The day before Christmas dawned bright and cold in Kyoto. We bundled ourselves up and headed off to go shrine hopping.
From Kyoto Station, we took bus number 9 and got off about 200 meters from Kamigamo-jinja.
We crossed over this narrow and rather shallow portion of the Kamogawa or the Kamo River.
Kamigamo means "upper Kamo" and thus, the shrine is located upstream.
There are literally thousands of shrines and temples in Kyoto -- it would take me years to visit them all. But, Kamigamo-jinja is special because it is one of the oldest Shinto shrines in Kyoto and is even older than the city.
Along with its twin shrine, the Shimogamo-jinja, it is a UNESCO World Heritage Site.
There are 17 World Heritage Sites in Kyoto -- I think visiting all 17 is a realistic goal for me to accomplish.
The pathway leading to the shrine or the sando struck me as quite unusual as it was bordered on each side by a wide expanse of lawn. Because it was winter, the grass was brown which actually added to the perception of vastness of space.
New Year is a time when the Japanese visit the temples and shrines. Kamigamo-jinja was getting spruced up for this event.
The path led us this shrine building called the Hoso-dono, noted for the twin cones of perfectly raked sand. These cones are used in purification rituals in the shrine.
At the side of the Hoso-Dono is the clear Omonoi stream - flowing silently and serenely.
The building beside it is where other shrine rituals take place.
This tower gate or ro-mon leads to the Honden or the Main Hall of the shrine.
A small red bridge takes one across the shallow waters of the Omonoi.
The deity Kamo-Wake-Ikazuchi-no-kami or the god of Thunder is enshrined in Kamigamo-jinja. Thankfully, it is a sunny day and he does not make his presence felt.
A wooden horse rearing on its hind legs stands outside the Ro-mon. It is said that the tradition of horse racing started at this shrine and thus the horse is a sort of mascot for Kamigamo-jinja.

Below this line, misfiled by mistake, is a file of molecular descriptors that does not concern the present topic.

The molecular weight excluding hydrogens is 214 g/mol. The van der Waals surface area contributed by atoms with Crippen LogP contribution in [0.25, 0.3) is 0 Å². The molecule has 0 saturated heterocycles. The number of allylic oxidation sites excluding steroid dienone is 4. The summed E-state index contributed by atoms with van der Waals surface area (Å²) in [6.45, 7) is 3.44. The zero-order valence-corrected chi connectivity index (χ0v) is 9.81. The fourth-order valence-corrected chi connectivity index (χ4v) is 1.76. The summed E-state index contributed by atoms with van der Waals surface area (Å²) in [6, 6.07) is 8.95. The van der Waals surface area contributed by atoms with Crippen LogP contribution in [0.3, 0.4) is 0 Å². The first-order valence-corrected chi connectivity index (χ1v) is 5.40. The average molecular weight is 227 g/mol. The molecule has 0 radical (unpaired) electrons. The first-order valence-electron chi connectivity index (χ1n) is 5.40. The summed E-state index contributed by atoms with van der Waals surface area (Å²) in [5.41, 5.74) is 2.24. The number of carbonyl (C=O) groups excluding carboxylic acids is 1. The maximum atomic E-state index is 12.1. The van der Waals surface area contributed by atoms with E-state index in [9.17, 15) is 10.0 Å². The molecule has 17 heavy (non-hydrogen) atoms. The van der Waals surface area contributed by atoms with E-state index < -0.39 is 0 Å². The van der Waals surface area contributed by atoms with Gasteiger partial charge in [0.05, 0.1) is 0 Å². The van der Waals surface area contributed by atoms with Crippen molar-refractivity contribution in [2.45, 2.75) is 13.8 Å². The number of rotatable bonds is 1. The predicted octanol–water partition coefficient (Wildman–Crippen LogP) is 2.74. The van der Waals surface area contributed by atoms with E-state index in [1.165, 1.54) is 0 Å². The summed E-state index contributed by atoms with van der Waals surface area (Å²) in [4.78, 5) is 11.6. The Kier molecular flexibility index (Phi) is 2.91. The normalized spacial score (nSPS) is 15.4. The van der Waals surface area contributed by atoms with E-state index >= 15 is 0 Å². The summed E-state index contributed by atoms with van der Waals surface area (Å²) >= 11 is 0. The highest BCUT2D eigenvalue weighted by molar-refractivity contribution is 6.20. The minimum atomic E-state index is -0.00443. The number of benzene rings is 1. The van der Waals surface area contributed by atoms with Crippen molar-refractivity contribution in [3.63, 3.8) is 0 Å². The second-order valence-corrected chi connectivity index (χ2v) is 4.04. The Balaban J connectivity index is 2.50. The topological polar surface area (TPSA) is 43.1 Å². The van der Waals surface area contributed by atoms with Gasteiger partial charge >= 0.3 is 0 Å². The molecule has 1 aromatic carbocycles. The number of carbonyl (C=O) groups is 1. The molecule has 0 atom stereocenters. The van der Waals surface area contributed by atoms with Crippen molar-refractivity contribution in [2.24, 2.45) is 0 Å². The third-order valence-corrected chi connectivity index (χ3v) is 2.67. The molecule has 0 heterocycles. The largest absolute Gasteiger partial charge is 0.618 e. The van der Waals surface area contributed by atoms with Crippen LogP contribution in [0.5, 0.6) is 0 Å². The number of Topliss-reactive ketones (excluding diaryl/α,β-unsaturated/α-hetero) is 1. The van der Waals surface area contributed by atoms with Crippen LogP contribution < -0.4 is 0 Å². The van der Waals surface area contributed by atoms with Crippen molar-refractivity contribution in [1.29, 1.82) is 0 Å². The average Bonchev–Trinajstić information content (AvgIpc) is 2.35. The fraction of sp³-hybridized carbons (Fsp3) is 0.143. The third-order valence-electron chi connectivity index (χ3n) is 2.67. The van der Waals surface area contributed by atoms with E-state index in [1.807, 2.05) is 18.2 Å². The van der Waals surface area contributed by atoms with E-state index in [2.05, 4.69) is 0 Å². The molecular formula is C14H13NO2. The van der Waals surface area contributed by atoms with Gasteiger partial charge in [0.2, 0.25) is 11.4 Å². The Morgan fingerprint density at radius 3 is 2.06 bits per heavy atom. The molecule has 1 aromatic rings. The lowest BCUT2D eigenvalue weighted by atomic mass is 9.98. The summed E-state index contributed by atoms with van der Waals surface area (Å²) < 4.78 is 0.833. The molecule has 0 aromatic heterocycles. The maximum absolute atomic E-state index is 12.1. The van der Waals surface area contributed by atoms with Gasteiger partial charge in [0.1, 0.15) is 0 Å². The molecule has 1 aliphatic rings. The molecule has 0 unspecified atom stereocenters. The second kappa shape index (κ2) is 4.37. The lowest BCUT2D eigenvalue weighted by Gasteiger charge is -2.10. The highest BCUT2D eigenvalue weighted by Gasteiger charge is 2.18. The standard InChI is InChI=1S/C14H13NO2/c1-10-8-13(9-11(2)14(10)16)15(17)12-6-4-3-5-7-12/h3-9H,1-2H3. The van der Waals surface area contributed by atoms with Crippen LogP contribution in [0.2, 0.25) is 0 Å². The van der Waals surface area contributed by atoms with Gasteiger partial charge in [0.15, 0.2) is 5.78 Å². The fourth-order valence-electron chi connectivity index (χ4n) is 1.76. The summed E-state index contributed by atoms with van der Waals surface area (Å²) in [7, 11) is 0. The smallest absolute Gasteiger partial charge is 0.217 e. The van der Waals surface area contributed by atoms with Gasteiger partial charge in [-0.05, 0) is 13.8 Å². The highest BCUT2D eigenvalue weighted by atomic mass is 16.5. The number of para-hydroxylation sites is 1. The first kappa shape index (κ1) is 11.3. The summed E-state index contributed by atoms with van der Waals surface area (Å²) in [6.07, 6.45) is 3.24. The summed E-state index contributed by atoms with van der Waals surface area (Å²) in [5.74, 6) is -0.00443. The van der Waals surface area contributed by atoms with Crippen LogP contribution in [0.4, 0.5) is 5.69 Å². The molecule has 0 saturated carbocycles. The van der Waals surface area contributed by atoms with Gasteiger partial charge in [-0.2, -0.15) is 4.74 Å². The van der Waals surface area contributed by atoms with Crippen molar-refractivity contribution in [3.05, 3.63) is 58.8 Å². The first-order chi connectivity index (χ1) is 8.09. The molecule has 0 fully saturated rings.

Once or twice a month, there is even a ceremonial white horse (a real live one) that is brought to the shrine.
From Kamigamo-jinja, the logical next destination is its "partner" or other half -- Shimogamo-jinja. The bus stop has old wooden benches to sit on while waiting for your ride.
Shimogamo-jinja or "lower Kamo" is about 3 kilometres south of Kamigamo-jinja and is older by a hundred years. The same kami or deity is enshrined at Shimogamo-jinja. It is located within Kyoto's oldest forest -- the Tadasu-no-mori or "forest of truth".
A bright red torii stands guard at the entrance to one of the shrine buildings.
There is a mossy stream that flows under the bridge -- the image of rocks, moss, still water and red bridge create another wabi sabi impression for me -- one of impermanent, imperfect beauty.
This massive tower gate leads to the shrine buildings and to the Tadasu-no-mori forest.
A temizuya is located right past the tower gate. It is my first time to see one made of bamboo and leaves. The water for cleansing flows out of bamboo spouts. It's very green and natural -- perfect for the forest environment surrounding the shrine.